• Work also included creating and implementing school based culturally relevant rites of passage programs and ethnic studies programs as responses and interventions to help support students presenting at-risk and in risk behaviors.
      Members of the Hoover Middle School Black Student Union Completing a Unity Project Sept 2009 Members of the Flynn Flyers Cultural Rites of Passage Program T-10 Security Personnel “ Protecting the Fort” Restorative Justice PLC Part 2 March 2010 Hoover Middle School SDC Class Mentoring 6th Graders
    • Supporting schools in looking at how they view and build community Restorative Approach Professional Learning Communities 09- 10
      • Recognizing the power of perception, and the power of a balanced and equally represented voice in forming any type of restorative community. Restorative Approach ask school communities to be reflective of themselves and they way in which they view and interact with young people.
      • Helping schools to create a safe space to recognize the stories and commonality of each member of its community, work was done this year to help Everett Middle School, Leonard R. Flynn Elementary School, and our districts T-10 security personnel formally reflect on how they as school communities value , view and work with young people.
      • A combined 40 hours of professional development hours where committed to holding staff community building circles and supporting staffs in articulating a restorative view of young people.
      • Here are some of their responses…
      Center Piece L.R. Flynn Elementary Restorative Justice Professional Learning Community 1/26/2010
    • Answering the Question: How do we see young people? L.R. Flynn Elementary School, as a committed team of professionals, views young people as resilient risk taking warriors, on the path of life, in need of love, guidance, support and understanding.
    • We see a needy child as a child that is often… Over-whelmed in-secure in need of love, understanding and knowledge of basic coping skills. scared falling between the cracks silently hurting
    • We see the “Trouble Maker” or problem child as one that can be… Over-whelming a tide changer Full of untapped and misguided energy and a wrong decision maker
    • We recognize that to support young people in a balanced community we need… and the ideal that we must lift each other up and not let ANYONE fall. mutual support and respect Cooperation Understanding Validation Shared Responsibility
    • Discovering common themes and a common starting point for Restoration.
      • When reflecting on the values and perspectives of our schools we found that all generally shared the common view of young people as individuals in need of love, guidance, understanding, care, and support.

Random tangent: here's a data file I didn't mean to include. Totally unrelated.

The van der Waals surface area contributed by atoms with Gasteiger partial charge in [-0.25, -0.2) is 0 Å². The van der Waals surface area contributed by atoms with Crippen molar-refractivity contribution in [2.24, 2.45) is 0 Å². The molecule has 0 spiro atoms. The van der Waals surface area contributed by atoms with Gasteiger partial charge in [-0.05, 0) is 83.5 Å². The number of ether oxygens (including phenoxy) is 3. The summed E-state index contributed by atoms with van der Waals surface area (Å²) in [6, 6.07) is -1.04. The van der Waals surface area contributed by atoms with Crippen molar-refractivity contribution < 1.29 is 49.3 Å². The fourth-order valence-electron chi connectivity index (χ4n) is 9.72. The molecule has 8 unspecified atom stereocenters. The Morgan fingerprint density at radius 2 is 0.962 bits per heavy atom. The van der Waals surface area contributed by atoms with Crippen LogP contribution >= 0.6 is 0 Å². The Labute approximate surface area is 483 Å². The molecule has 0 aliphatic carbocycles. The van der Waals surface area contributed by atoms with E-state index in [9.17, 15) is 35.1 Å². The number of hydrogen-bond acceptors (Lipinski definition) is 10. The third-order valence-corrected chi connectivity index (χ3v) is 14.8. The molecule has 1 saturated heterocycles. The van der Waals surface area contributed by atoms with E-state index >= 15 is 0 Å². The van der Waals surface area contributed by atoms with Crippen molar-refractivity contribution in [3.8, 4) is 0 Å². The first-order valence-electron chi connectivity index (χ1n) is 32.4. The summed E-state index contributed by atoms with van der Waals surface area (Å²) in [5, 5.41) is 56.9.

• We concluded that when clearly defined expectations, meet with positive support structures and enforced restoratively centered consequences. Students are generally capable of thriving.
      • We also recognized that despite formal behavior support structures and clear and enforced rules and consequences, some students will by nature of circumstance and experiences challenge those structures.
      • From the collected experience of our participants it was agreed that the best way to approach working with these students is to provide consistent guidance and support, and offer positive preventive interventions and structures that capitalize upon students assets to mediate or circumvent problems before, after, and as they arise.
      • Forming positive relationship with these students is seen as the most effective strategy to mediating, preventing and eliminating problems.
      • Building the capacity of school sites to effectively build positive relationship, implement, support, and sustain positive prevention and interventions structures, and articulate student success is the starting point for our move to restoration.
    • Implementing and supporting Restorative Justice Through Positive Behavior Supports and Interventions…
      • When looking to support our schools in implementing Restorative Justice it was imperative that we looked at schools infrastructures and levels of support and intervention in three areas. (Universal, Secondary, Tertiary )
          • Universal Supports and Interventions looked at our schools basic protocols and procedures to support safety and positive school climate. This included making sure that our schools had clearly stated and posted rules and regulations that informed students and families of what the schools expectation where for student behavior and safety. As well as, looking at the programs and interventions used by our schools to promote positive school climate and student and family engagement.